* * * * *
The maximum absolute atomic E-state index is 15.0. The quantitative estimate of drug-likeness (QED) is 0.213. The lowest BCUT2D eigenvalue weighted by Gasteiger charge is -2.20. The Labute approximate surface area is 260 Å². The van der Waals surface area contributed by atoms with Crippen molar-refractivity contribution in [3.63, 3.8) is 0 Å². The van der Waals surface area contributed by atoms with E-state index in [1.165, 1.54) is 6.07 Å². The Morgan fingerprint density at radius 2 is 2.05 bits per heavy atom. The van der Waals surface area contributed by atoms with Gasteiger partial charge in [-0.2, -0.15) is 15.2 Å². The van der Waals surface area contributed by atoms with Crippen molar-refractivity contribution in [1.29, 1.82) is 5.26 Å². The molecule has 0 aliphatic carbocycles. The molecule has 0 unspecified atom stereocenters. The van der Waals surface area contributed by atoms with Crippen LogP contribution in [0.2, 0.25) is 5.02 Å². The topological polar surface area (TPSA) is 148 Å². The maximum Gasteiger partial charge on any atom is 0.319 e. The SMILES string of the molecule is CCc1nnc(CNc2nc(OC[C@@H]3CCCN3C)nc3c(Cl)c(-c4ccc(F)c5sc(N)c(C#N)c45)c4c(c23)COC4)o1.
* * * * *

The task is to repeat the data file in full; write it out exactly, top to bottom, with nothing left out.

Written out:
The maximum absolute atomic E-state index is 15.0. The quantitative estimate of drug-likeness (QED) is 0.213. The lowest BCUT2D eigenvalue weighted by Gasteiger charge is -2.20. The Labute approximate surface area is 260 Å². The van der Waals surface area contributed by atoms with Crippen molar-refractivity contribution in [3.63, 3.8) is 0 Å². The van der Waals surface area contributed by atoms with E-state index in [1.165, 1.54) is 6.07 Å². The Morgan fingerprint density at radius 2 is 2.05 bits per heavy atom. The van der Waals surface area contributed by atoms with Gasteiger partial charge in [-0.2, -0.15) is 15.2 Å². The van der Waals surface area contributed by atoms with Crippen molar-refractivity contribution in [1.29, 1.82) is 5.26 Å². The molecule has 0 aliphatic carbocycles. The molecule has 0 unspecified atom stereocenters. The van der Waals surface area contributed by atoms with Crippen LogP contribution in [0.2, 0.25) is 5.02 Å². The topological polar surface area (TPSA) is 148 Å². The maximum Gasteiger partial charge on any atom is 0.319 e. The SMILES string of the molecule is CCc1nnc(CNc2nc(OC[C@@H]3CCCN3C)nc3c(Cl)c(-c4ccc(F)c5sc(N)c(C#N)c45)c4c(c23)COC4)o1.